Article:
Benjamin Davies

See other motorhome reviews written by Benjamin Davies

Read Practical Motorhome's review of the low-profile Bürstner Aero Van t 700


The 2007 Düsseldorf Caravan Salon was abuzz over Bürstner’s Aero Van concept – a low-profile, Mercedes Sprinter-based ’van, the first aerodynamically refined motorhome.

At the time it was no more than an empty habitation body, but the rapturous reception it received convinced Bürstner to build it.

So two years on we have the first production Aero Van model – the t 700 – which starts from £63,480. It’s A-class money for a low-profile, but the Aero Van delivers in spades. Bürstner’s best designers have endowed it with the same kind of classy, crisp, well-built interior that you find in a Bürstner A-class, all contrasting colours and rich wood effects.

The fixed corner bed layout is largely conventional, with a half-dinette and a single side-facing seat in the lounge – with the swivelled cab seats it’ll fit up to five. We like the compact yet useable corner washroom as well, particularly its partitioned shower area.

There’s ample internal storage for a couple, and exterior access to the underbed storage is provided by an improbably large and strangely shaped pneumatically lifted door mounted on the rear panel – a necessity because a normal locker door would ruin the ’van’s slippery shape.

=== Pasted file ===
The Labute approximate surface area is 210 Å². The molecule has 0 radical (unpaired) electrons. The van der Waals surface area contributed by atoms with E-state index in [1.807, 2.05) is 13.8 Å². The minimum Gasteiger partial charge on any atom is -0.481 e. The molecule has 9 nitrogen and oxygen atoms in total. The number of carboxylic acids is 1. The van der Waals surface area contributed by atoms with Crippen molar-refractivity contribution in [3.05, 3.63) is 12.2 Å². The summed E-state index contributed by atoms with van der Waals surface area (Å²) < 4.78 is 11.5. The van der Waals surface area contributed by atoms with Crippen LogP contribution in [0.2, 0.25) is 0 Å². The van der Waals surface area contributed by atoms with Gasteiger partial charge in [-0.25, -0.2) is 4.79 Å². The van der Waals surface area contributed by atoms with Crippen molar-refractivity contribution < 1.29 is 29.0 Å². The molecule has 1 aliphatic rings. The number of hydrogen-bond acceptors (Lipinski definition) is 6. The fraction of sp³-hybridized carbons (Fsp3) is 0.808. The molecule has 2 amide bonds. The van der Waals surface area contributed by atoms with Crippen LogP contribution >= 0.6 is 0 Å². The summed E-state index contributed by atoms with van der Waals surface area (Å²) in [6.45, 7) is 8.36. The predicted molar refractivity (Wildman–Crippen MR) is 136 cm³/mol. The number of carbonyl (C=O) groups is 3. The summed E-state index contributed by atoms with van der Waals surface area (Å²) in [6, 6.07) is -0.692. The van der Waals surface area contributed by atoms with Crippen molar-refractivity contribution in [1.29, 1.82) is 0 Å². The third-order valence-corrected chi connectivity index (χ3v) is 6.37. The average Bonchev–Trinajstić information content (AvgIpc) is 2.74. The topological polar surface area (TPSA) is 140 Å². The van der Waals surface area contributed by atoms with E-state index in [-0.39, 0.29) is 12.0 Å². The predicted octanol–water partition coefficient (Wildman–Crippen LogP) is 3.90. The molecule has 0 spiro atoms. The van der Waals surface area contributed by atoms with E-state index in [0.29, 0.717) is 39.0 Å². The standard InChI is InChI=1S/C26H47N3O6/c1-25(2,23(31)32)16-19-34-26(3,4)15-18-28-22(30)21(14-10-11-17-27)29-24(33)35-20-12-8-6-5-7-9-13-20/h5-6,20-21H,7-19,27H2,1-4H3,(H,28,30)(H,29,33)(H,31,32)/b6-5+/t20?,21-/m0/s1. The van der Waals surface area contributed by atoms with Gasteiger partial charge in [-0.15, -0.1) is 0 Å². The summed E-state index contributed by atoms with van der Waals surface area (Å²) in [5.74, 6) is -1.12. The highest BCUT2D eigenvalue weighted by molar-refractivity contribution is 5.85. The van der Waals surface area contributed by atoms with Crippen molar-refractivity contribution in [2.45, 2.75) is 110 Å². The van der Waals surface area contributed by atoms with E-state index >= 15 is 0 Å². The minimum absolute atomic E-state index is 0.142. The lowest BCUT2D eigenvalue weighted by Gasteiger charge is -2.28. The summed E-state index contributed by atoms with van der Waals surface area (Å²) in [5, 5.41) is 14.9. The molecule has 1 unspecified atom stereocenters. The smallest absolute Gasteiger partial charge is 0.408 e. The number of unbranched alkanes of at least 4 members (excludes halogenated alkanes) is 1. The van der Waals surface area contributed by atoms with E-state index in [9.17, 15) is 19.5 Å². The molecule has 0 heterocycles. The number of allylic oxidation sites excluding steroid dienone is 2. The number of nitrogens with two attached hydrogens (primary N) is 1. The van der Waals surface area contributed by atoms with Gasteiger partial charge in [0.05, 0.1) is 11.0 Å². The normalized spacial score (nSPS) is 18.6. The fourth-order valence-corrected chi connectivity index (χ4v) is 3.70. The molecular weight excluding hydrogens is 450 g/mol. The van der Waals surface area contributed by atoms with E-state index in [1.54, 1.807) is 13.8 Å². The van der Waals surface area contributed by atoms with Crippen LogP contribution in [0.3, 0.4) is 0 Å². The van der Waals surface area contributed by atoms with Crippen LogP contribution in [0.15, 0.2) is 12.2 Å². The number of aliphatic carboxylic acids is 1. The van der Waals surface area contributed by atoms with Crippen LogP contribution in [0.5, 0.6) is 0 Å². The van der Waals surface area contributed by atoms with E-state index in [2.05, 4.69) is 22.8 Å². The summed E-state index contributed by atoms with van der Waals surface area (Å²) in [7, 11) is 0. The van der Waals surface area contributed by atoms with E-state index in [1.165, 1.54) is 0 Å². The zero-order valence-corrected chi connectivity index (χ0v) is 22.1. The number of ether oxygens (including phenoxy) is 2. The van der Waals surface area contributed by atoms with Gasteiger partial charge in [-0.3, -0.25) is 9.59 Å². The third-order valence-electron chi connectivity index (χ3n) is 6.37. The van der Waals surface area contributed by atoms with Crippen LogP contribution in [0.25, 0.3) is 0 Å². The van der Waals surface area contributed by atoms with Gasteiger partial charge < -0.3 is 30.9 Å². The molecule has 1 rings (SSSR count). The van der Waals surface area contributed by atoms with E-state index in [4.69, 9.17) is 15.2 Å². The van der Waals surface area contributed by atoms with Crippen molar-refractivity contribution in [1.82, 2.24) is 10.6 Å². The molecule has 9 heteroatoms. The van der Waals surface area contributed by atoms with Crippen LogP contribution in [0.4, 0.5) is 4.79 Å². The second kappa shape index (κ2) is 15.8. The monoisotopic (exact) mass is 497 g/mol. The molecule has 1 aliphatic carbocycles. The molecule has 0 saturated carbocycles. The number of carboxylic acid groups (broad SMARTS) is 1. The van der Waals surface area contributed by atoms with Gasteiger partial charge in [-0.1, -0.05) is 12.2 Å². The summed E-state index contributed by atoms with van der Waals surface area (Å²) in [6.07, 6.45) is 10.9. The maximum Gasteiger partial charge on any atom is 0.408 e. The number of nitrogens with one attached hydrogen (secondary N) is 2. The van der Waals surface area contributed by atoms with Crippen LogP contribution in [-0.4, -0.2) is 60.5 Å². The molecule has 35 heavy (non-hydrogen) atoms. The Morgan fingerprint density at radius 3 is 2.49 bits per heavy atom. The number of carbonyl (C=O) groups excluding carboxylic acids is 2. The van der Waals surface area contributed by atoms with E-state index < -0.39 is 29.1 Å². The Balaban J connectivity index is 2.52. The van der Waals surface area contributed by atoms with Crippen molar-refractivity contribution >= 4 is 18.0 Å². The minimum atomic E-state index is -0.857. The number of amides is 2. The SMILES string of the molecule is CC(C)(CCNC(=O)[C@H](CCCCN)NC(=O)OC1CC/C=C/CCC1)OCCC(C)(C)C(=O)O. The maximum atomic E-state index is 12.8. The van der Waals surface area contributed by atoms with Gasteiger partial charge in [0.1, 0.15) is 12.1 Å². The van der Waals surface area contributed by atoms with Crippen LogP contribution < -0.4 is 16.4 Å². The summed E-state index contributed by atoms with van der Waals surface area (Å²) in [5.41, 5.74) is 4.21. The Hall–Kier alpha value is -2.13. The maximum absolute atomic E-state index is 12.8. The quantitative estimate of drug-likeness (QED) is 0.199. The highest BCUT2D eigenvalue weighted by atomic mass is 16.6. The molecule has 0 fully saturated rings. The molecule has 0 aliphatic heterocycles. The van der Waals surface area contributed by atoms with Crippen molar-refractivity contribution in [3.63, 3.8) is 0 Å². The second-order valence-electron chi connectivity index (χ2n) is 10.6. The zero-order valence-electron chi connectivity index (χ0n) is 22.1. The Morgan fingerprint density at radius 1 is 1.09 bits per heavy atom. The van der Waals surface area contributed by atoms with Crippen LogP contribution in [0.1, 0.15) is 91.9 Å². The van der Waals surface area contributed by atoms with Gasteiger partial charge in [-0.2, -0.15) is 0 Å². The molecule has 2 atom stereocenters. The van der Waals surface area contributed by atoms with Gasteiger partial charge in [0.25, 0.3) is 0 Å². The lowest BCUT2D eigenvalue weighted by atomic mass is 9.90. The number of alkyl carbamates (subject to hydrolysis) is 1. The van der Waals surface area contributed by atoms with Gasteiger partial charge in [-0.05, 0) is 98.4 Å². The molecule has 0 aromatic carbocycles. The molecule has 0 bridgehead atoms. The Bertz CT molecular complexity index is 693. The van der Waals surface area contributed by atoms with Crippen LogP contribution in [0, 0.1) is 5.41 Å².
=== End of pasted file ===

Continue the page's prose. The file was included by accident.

It’s when you notice all these aerodynamic details – such as the flush-fitting habitation windows, and the way the body curves upwards at the rear – that you really start to appreciate what a quantum leap the Aero Van is over current technology.

On the open road, we found that wind noise in the cabin is much reduced over regular ’vans, and the handling is sharp too, so all this aerodynamic trickery does seem to work. When you factor in Mercedes’ new Euro V compliant engines, this is a compellingly advanced package, and hopefully a harbinger of future motorcaravan design.

Technical specs

Travel seats2
Waste water90L


A concerted effort to apply aerodynamics to motorhomes. It comes at a premium price, but the Aero Van is worth it, and we hope to see this technology become cheaper and more widely available.



  • Beautiful looking, aerodynamic design; luxurious interior; great road manners


  • A low-profile coachbuilt for A-class money
Share with friends

Follow us on

Recently added motorhomes for sale

Most recent motorhome reviews

The Practical Motorhome Mercedes-Benz Marco Polo 250d Sport Long review – 1 - The Mercedes-Benz Marco Polo 250d Sport Long is priced from £56,670 OTR, £63,990 as tested (© Phil Russell/Practical Motorhome)
The Practical Motorhome Chausson Welcome 711 Travel Line review – 1 - The new Chausson 711 is being sold in Welcome Travel Line spec only (© Peter Baber/Practical Motorhome)

Swift Rio 325


The Practical Motorhome Swift Rio 325 review – 1 - The 2018 Swift Rio 325 is just 5.99m long and has a licence-friendly MTPLM of 3500kg (© Phil Russell/Practical Motorhome)
The Practical Motorhome IH N-Class 630 RLS review – 1 - The IH N-Class 630 RLS is priced from £73,995 OTR for the 130bhp variant and from £76,490 OTR for the 180bhp version – we're testing the latter (© Gentleman Jack/Practical Motorhome)
The Practical Motorhome Marquis Majestic 196 review – 1 - Fitting six berths and six travel seats into a 3500kg motorhome is no mean feat – does it work? (© Phil Russell/Practical Motorhome)
The Practical Motorhome Swift Bessacarr 597 review – 1 - The ’van tested has an MTPLM of 3850kg, but there is a version with a 3500kg MTPLM (and a lower payload) – read more in our Swift Bessacarr 597 review (© Peter Baber/Practical Motorhome)